In the aftermath of his decisive Florida victory, Mitt Romney picked up some new followers. These followers aren’t fervent fans of the former Massachusetts governor, though. They are Secret Service agents.
The Secret Service, in addition to providing protection for the President, Vice President, their immediate families, former presidents, and heads of state from foreign nations, also provide protection for major presidential and vice presidential candidates. The Secretary of Homeland Security determines, with the assistance of an advisory committee primarily made up of House and Senate leaders, who is a major candidate.
Romney’s status as a “major candidate” in the eyes of this committee and the Secret Service comes with advantages and disadvantages. The Secret Service cut a distinctive figure, one that can’t help but make the protected look presidential, but it also greatly limits Romney’s access to the voters. Getting into events takes more security, roads get closed and traffic jams ensue, and the Secret Service will do their best to keep a good, safe distance between him and the attendees at his events.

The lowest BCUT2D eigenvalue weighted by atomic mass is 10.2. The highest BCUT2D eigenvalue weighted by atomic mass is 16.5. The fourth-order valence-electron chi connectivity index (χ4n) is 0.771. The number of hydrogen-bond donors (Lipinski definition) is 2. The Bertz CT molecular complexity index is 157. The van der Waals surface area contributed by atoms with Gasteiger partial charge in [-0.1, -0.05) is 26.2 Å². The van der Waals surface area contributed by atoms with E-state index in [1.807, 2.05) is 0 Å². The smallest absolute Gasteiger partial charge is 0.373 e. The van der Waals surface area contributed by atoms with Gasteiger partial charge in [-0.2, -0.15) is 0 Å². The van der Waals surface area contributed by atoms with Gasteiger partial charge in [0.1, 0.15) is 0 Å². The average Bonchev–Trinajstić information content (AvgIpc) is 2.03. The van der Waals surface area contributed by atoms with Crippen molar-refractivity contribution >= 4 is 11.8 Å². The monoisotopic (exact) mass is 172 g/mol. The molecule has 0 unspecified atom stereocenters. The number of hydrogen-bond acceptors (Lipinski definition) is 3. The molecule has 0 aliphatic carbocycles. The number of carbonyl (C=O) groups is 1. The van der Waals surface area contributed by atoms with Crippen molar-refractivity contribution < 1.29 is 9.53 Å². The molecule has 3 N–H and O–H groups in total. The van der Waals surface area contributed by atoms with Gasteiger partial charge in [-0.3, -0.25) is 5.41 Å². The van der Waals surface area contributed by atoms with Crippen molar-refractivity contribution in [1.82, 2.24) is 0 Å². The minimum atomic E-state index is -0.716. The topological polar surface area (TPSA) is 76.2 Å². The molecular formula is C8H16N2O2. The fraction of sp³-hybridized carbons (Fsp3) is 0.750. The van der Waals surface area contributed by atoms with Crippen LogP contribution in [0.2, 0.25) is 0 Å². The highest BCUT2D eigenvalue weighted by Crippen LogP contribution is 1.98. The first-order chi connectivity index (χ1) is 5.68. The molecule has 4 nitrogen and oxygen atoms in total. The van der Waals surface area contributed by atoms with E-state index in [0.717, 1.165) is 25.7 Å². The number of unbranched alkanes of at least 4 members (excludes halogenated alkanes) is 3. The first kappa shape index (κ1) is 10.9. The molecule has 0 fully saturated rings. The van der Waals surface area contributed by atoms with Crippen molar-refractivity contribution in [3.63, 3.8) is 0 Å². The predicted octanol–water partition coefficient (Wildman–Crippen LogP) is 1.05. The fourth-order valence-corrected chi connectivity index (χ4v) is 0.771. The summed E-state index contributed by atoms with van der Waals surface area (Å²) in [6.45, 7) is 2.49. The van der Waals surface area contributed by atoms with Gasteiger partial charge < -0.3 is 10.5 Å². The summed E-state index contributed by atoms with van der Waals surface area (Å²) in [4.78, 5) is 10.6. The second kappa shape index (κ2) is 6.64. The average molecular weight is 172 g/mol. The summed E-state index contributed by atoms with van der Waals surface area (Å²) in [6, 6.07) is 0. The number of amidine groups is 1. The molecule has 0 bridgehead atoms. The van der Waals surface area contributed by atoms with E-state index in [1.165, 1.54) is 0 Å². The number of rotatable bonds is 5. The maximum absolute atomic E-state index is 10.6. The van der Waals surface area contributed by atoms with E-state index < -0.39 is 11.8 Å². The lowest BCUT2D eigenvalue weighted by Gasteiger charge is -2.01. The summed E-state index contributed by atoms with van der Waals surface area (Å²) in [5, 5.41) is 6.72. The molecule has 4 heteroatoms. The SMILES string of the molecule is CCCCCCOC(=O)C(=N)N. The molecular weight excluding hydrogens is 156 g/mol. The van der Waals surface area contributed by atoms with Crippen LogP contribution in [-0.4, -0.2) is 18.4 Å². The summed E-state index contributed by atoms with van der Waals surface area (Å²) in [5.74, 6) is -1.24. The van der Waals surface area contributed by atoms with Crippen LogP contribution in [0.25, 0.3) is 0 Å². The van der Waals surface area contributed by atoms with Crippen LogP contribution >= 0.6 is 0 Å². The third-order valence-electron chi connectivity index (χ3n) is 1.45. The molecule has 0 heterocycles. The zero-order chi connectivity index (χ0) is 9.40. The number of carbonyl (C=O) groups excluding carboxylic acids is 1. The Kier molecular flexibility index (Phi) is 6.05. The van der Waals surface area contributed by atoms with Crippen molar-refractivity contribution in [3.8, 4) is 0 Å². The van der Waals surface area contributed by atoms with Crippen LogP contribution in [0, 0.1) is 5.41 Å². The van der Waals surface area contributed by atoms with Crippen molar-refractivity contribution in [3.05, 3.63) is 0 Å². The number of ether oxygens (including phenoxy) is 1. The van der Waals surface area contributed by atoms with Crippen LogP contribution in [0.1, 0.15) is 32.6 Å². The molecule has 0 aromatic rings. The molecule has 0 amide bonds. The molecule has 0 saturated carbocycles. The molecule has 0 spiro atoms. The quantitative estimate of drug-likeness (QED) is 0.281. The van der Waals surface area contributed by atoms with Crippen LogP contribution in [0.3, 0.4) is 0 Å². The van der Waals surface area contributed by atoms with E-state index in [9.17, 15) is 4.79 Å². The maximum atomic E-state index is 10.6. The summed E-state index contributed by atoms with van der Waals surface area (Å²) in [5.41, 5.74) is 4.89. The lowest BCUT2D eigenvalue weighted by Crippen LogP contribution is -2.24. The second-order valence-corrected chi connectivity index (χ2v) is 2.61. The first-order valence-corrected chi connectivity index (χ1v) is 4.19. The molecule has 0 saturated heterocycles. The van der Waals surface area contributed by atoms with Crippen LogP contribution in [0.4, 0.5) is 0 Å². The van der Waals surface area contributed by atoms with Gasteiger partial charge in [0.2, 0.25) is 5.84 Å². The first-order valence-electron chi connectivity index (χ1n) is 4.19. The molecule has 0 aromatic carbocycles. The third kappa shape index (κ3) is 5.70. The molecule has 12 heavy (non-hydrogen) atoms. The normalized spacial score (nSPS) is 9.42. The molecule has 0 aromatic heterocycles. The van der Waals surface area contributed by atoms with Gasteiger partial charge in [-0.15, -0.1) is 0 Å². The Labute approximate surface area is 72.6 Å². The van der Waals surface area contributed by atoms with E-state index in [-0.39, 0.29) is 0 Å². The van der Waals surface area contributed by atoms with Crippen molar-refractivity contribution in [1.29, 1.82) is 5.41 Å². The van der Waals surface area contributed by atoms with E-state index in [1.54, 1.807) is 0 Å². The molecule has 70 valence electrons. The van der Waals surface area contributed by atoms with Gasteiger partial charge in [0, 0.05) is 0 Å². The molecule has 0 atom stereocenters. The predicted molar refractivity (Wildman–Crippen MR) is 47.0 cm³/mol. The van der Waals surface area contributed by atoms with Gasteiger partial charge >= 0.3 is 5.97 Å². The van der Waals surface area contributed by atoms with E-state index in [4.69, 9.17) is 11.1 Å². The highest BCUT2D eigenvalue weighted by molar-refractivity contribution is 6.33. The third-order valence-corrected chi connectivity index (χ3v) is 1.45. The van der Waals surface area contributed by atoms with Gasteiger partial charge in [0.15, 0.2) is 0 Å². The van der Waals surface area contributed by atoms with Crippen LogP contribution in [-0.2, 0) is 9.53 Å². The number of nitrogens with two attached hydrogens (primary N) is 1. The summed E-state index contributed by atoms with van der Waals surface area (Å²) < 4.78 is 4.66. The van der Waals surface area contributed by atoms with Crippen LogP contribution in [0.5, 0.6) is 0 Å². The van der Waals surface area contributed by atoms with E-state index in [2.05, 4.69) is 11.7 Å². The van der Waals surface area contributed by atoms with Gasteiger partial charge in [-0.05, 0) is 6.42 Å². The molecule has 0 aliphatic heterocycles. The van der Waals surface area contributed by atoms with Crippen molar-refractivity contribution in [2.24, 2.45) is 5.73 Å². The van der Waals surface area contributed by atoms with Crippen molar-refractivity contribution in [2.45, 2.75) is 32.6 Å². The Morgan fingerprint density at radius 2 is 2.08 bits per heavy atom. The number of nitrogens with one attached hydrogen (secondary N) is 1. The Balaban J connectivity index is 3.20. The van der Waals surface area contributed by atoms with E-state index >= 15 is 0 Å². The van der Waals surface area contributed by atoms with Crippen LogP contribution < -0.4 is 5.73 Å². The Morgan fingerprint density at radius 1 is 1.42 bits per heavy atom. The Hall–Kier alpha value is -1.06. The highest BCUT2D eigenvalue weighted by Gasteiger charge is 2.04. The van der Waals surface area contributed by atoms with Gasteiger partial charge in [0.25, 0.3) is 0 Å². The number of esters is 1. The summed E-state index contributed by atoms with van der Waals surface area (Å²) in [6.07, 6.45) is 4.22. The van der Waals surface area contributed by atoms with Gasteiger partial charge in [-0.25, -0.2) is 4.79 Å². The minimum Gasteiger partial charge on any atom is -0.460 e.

Still, there’s a very good reason for Secret Service protection. The tragic assassination of Robert Kennedy in 1968 proved that just because you aren’t president doesn’t mean you aren’t a target. In this case, safe is definitely better than sorry, even if it comes at the cost of political good will.
— Benjamin Nanamaker, InvestorPlace Money & Politics Editor
The opinions contained in this column are solely those of the writer.
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